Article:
Perception Exercise 2: G = G ^ ~G
Posted on January 19, 2014 | By ebassford | Leave a response
- Set the EQ flat on your bass and amp. If you normally use an overdriven or “hot” sound, set it to clean.
- Play an open G. Play it a bunch. Play it softly, play it hard, stop it short, let it ring out, etc. You can even slap it, if you’re into that.
- Now play a G on the 5th fret of the D string.
- Now play a G on the 10th fret of the A string.
- Finally, play a G on the 15th fret of the E string.
- Alternate between different combinations of these G notes. They’re all the same pitch (if they’re not, you need to set your intonation, which is super easy and there’s no excuse not to do it; see the upcoming post on “Setup for People Who Hate To Think About This Shit”). But timbrally, they are vastly different.
The way you choose to describe these differences is subjective, because it depends on your technique, the particular instrument you’re using, how it is set up, the acoustic qualities of your amp, and finally your ears. The one thing that is constant across all instruments is that certain parameters will change in a pretty linear way as you go from the first G to the last G. Come up with your own set of words to describe the difference between the open G and the G on 15th fret of the E string. These differences will be the most obvious. Once you’ve done that, try describing the qualities of G on the 10th fret of the A string and G on the 5th fret of the D string as well.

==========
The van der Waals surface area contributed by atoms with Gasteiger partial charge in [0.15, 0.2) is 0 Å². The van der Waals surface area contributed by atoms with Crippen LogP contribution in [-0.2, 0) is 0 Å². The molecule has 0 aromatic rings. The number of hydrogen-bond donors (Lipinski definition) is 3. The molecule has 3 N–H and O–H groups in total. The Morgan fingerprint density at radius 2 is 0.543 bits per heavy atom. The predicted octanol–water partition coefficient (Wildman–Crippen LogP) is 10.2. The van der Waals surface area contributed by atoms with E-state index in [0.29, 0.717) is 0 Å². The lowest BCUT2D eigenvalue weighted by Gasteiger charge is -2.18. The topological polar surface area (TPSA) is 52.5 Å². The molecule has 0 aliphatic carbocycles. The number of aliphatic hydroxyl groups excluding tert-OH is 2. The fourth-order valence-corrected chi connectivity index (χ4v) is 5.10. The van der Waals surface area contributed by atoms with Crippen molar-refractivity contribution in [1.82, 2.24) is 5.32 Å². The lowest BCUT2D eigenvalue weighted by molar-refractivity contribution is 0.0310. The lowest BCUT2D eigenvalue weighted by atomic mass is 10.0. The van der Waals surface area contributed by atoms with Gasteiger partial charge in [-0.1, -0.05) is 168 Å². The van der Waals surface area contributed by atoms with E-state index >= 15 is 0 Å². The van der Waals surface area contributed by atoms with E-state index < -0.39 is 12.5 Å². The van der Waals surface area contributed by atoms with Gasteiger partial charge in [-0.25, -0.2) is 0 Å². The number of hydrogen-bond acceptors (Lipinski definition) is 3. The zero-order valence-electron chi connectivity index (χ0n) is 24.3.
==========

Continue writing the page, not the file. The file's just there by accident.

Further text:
By now you should be starting to notice things, and feel free to try playing other pitches in different areas. There is no limit to the nuances you can find. Did it take you less than an hour to do these two exercises? Do them again. Do you still not see the point? Do them again. Do you think you get it? Do them again. Pay particular attention to the difference between open and fretted notes, and the regions of the neck that seem distinct from each other timbrally.
This exercise comes with a homework assignment which you have to do every time you pick up your instrument from now on: every time you have to play the G that is around 97.999 Hz, make sure it’s the best one.